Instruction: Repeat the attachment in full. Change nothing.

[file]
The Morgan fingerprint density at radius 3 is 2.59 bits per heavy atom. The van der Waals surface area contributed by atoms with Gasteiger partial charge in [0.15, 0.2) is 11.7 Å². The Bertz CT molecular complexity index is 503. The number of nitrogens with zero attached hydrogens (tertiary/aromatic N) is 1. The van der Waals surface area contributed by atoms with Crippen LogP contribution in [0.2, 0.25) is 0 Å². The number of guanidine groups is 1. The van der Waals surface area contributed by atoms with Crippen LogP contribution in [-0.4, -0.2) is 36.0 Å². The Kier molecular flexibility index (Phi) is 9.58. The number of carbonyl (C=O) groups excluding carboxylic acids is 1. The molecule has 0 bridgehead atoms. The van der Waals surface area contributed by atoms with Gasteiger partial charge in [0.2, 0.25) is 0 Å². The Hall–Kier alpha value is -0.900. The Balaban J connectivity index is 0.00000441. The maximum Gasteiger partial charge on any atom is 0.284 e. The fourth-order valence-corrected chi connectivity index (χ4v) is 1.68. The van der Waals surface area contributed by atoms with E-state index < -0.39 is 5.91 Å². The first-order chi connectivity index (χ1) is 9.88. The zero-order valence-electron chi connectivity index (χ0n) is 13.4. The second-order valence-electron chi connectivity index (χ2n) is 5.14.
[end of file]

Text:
The Morgan fingerprint density at radius 3 is 2.59 bits per heavy atom. The van der Waals surface area contributed by atoms with Gasteiger partial charge in [0.15, 0.2) is 11.7 Å². The Bertz CT molecular complexity index is 503. The number of nitrogens with zero attached hydrogens (tertiary/aromatic N) is 1. The van der Waals surface area contributed by atoms with Crippen LogP contribution in [0.2, 0.25) is 0 Å². The number of guanidine groups is 1. The van der Waals surface area contributed by atoms with Crippen LogP contribution in [-0.4, -0.2) is 36.0 Å². The Kier molecular flexibility index (Phi) is 9.58. The number of carbonyl (C=O) groups excluding carboxylic acids is 1. The molecule has 0 bridgehead atoms. The van der Waals surface area contributed by atoms with Gasteiger partial charge in [0.2, 0.25) is 0 Å². The Hall–Kier alpha value is -0.900. The Balaban J connectivity index is 0.00000441. The maximum Gasteiger partial charge on any atom is 0.284 e. The fourth-order valence-corrected chi connectivity index (χ4v) is 1.68. The van der Waals surface area contributed by atoms with E-state index < -0.39 is 5.91 Å². The first-order chi connectivity index (χ1) is 9.88. The zero-order valence-electron chi connectivity index (χ0n) is 13.4. The second-order valence-electron chi connectivity index (χ2n) is 5.14.